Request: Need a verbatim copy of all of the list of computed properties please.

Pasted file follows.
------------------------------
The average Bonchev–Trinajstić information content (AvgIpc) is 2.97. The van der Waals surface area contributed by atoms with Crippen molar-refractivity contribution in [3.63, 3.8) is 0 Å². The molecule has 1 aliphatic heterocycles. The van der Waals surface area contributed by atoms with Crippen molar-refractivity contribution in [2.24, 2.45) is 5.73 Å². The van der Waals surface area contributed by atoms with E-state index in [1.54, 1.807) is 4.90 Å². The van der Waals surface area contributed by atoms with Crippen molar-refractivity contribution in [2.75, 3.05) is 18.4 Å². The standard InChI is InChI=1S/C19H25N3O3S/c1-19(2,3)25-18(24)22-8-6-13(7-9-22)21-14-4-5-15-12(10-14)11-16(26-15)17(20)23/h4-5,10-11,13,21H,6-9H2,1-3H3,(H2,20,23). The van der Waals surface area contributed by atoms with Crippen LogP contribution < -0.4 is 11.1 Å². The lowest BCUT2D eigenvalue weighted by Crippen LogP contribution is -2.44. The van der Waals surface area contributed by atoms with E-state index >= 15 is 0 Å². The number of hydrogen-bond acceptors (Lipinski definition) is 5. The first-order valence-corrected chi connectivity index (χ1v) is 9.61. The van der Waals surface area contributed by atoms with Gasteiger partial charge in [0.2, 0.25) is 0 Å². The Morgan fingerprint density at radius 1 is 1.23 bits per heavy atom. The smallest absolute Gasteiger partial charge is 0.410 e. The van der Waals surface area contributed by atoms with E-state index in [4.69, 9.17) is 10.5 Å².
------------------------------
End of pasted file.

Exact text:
The average Bonchev–Trinajstić information content (AvgIpc) is 2.97. The van der Waals surface area contributed by atoms with Crippen molar-refractivity contribution in [3.63, 3.8) is 0 Å². The molecule has 1 aliphatic heterocycles. The van der Waals surface area contributed by atoms with Crippen molar-refractivity contribution in [2.24, 2.45) is 5.73 Å². The van der Waals surface area contributed by atoms with E-state index in [1.54, 1.807) is 4.90 Å². The van der Waals surface area contributed by atoms with Crippen molar-refractivity contribution in [2.75, 3.05) is 18.4 Å². The standard InChI is InChI=1S/C19H25N3O3S/c1-19(2,3)25-18(24)22-8-6-13(7-9-22)21-14-4-5-15-12(10-14)11-16(26-15)17(20)23/h4-5,10-11,13,21H,6-9H2,1-3H3,(H2,20,23). The van der Waals surface area contributed by atoms with Crippen LogP contribution < -0.4 is 11.1 Å². The lowest BCUT2D eigenvalue weighted by Crippen LogP contribution is -2.44. The van der Waals surface area contributed by atoms with E-state index >= 15 is 0 Å². The number of hydrogen-bond acceptors (Lipinski definition) is 5. The first-order valence-corrected chi connectivity index (χ1v) is 9.61. The van der Waals surface area contributed by atoms with Gasteiger partial charge in [0.2, 0.25) is 0 Å². The Morgan fingerprint density at radius 1 is 1.23 bits per heavy atom. The smallest absolute Gasteiger partial charge is 0.410 e. The van der Waals surface area contributed by atoms with E-state index in [4.69, 9.17) is 10.5 Å².